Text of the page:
This bustling, global metropolis, with its Thaitown and Koreatown, Little Armenia and Oaxacan Westside, surely isn't the Leave it to Beaver burg it was in 1957.
But L.A. city leaders, somewhat bullshittingly, continue to compare present day crime to that of the “Mr. Sandman” era.
The latest stats (link) unfurled by the LAPD once again claim another year in which we saw our lowest number of crimes since the 1950s:
104,215 violent and property crimes were reported by the department in 2011, the LAPD announced yesterday.
Mayor Antonio Villaraigosa actually moved the goal post back, stating that this represents less per-capital crime than in … 1952. Officials said it was the lowest overall number of crime reports since 1957.
Even though murder was up by one over 2010, that's an astonishing feat.
Of course, many have accused City Hall of cooking the books on this kind of stuff. In a 2009 story looking at the same kind of lowest-since-1956-crime-rate claims of then-Chief William Bratton, LA Weekly staff writer Patrick McDonald noted that officials have been comparing apples and oranges, failing ….
… to compare the seven categories of Part I crime of 1956 to the same seven categories of today's Part I crime on a one-on-one basis.
He continues: In 1956 …
… when L.A.'s population was 2.3 million, there were 104 homicides. That's one killing for every 22,115 people. In 2007, with an L.A. population of 4 million, there were 396 homicides. That's one killing for every 10,101 people — about twice the rate of slayings. For L.A. to be as safe as in 1956, homicides under Bratton would have had to plunge in 2007 to a mere 180 killings — the kind of rarity that would be so noticeable, weeks would pass without a murder, residents might actually start feeling safe and TV news crews would have to find something else to cover.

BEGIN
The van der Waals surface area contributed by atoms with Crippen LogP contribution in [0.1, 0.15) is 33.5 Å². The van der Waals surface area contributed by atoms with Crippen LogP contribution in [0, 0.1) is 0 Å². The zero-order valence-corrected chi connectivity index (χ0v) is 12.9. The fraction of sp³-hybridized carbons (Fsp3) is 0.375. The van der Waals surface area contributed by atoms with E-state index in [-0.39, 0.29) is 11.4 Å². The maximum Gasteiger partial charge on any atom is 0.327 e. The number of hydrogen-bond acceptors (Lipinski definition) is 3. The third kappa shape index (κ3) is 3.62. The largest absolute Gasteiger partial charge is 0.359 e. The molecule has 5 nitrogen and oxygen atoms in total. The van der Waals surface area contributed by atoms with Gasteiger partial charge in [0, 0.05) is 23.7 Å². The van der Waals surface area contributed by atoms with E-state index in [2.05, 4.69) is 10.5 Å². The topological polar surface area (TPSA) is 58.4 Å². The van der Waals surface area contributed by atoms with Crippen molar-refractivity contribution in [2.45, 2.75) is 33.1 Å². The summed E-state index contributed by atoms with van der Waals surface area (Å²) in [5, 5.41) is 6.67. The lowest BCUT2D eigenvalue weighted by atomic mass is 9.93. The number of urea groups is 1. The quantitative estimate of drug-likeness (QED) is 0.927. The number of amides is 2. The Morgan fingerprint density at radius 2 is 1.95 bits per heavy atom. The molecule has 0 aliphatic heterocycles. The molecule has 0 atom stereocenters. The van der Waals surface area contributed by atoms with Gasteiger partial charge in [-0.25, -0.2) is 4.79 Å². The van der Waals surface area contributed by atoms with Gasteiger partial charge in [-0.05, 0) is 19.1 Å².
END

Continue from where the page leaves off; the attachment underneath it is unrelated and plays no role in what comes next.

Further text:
In 1956, L.A. had 3,548 robberies, or one robbery for every 648 residents. According to the LAPD Statistical Digest, in 2007 there were 13,467 robberies, or one robbery for every 297 people. That's more than twice as bad as in 1956, a fact that residents intuitively feel.
Officials say the number of homicides in 2011, 298, was the just one more than in 2010, which posted a lower number than any year since 1967.
Rapes were down nearly 20 percent year-to-year. (To be fair on that one, we'd have to note that DNA technology has scared the shit out of would-be rapists, sending the numbers plummeting from coast-to-coast in recent years, as McDonald pointed out in his piece).
Chief Charlie Beck used the fresh stats to plead for steady funding of the department, one of the things city taxpayers spend their most money on:
We are a tempting target because we are so big and consume so much of the city's budget, but that is a false savings. Money towards public safety is the best money, the most important job of government.
That's all good (unless, of course, we're paying a retired police official more than $200,000 a year not to work). But let's be straight about the data.